ARN Relatiedag 2016: circulair doen en denken | ARN
On 17 November 2016, ARN held its joint annual business relations day on the circular economy with the Institute for Sustainable Mobility (IvDM). Almost 100 people from the automotive sector, the recycling sector, public authorities and consultancy firms came along to the event at the Metaal Kathedraal in Utrecht.
After an enthusiastic kick-off by the chairman, Rens de Jong, who warmed up the room with questions about the audience’s own cars, and words of welcome from director Arie de Jong, the programme began with a presentation by Kees Baldé of Statistics Netherlands. Using figures, he illustrated that, according to one measurement system, the Netherlands is perfectly positioned for the circular economy, while according to another, our raw material footprint is growing. The automotive sector is doing well in terms of recycling, achieving an impressive 97%, but this is only one part of the circular economy. In a discussion with the audience, he looked at how residual materials with a negative value can be transformed into a positive value. There are many obstacles lying ahead for which we need to find a solution.
After the networking lunch these solutions were discussed during the presentation on the national vision of the circular economy by Marc Pruijn of the Ministry of Infrastructure and the Environment. This is a subject that is “beyond politics”, as Dutch MP Stientje van Velthoven says. It covers a host of important topics such as jobs, the economy, the environment and cohesion, the aim being to achieve a 100% circular economy by 2050 and to reduce our raw material usage by 50% by 2030. To this end, various parties will be signing a raw material agreement this year.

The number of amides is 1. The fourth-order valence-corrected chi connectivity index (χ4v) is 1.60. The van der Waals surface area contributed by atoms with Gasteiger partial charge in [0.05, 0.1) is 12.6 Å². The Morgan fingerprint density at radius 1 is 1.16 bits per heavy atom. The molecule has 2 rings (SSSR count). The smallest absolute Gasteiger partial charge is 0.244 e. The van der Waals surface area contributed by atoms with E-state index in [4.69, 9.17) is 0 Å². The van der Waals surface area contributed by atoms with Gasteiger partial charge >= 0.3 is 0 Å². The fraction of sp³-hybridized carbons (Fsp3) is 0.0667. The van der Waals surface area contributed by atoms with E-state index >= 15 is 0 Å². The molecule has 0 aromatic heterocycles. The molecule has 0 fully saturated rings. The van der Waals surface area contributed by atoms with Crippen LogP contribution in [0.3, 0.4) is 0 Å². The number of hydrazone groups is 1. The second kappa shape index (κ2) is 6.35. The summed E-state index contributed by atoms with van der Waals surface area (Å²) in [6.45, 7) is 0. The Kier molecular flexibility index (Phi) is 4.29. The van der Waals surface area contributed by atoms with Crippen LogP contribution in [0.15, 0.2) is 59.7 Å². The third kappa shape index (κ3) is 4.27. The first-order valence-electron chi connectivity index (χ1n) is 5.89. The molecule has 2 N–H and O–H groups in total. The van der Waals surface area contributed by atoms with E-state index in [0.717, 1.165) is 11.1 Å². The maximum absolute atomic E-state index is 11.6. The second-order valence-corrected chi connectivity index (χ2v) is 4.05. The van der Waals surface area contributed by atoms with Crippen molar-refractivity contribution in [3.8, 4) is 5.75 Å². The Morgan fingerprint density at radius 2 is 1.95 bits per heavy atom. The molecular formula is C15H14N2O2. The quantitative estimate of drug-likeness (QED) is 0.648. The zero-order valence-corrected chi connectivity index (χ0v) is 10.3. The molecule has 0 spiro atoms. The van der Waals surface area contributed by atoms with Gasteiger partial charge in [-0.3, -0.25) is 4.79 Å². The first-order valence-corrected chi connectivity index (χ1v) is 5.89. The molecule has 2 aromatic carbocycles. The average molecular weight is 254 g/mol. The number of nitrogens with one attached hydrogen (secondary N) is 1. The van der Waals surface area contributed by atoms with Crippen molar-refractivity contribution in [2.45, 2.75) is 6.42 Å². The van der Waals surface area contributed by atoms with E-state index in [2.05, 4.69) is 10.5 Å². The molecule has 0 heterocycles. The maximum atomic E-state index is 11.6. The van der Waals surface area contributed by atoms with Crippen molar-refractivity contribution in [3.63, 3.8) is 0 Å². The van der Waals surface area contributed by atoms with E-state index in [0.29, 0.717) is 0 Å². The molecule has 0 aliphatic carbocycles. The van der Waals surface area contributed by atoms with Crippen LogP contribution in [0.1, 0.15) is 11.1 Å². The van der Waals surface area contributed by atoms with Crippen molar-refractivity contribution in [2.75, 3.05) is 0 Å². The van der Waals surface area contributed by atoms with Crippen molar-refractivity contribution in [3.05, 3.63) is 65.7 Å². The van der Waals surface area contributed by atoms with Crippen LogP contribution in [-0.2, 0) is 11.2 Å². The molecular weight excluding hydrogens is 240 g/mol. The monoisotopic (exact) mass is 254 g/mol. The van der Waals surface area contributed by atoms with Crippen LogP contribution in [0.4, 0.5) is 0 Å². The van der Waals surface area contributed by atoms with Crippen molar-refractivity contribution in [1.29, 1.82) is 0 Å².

What is ultimately needed to achieve a circular economy is a mentality shift. We all need to move away from the throw-away mentality and use our raw materials responsibly. During his presentation, Pruijn asked about the intrinsic motivation of the sector. The business case is the main criterion at the present time: if there is no revenue model, not enough happens. This and other provocative hypotheses were discussed in more depth by the panel. The new sharing economy, in which the car shifts from a product to a mobility service, offers potential opportunities. There are 1 billion cars on the planet which are used for an average of one hour a day, which means that there is a value of 7 trillion euros literally standing idle. We can reduce this number with car sharing concepts, which would result in cars being replaced sooner following more intensive use and more new technology becoming available on the market sooner. The panellists, André Habets (member of the board of the industy association of manufacturers and importers of consumer electronics in the Netherlands FIAR CE), Patrick Muezers (Managing Director, Polymers BV), Koos Burgman (Director of External Relations, BOVAG) and Gerard Bolder (Managing Director, Ford Nederland BV) agreed that the government should be setting goals and formulating policy frameworks but that the rest is up to the market parties. The trick is to get the consumer involved as well. Soon, 70% of people will be living in urban areas: this encourages the sharing economy and offers opportunities. At the same time, “the linear economy is standing in the way of the circular economy,” as Habets concisely put it.
Approved Sustainability Plus
After a summary of the day by Arie de Jong came the official presentation of the Approved Sustainability Plus certificate. Van Mossel Automotive Group and Amega Group were the first organisations to be certified for Approved Sustainability Plus including the EED module. The two companies were awarded the Approved Sustainability Plus certificate in recognition of the fact that they comply with European legislation on energy saving. Eric Berkhof, General manager of Van Mossel Automotive Groep, and Leen de Koning, Director of Amega Groep, were presented with the certificate by the chairman of the Institute for Sustainable Mobility (IvDM), Olaf de Bruijn. After a photograph was taken to capture this festive moment in the room, participants had an opportunity to network while enjoying a non-alcoholic drink.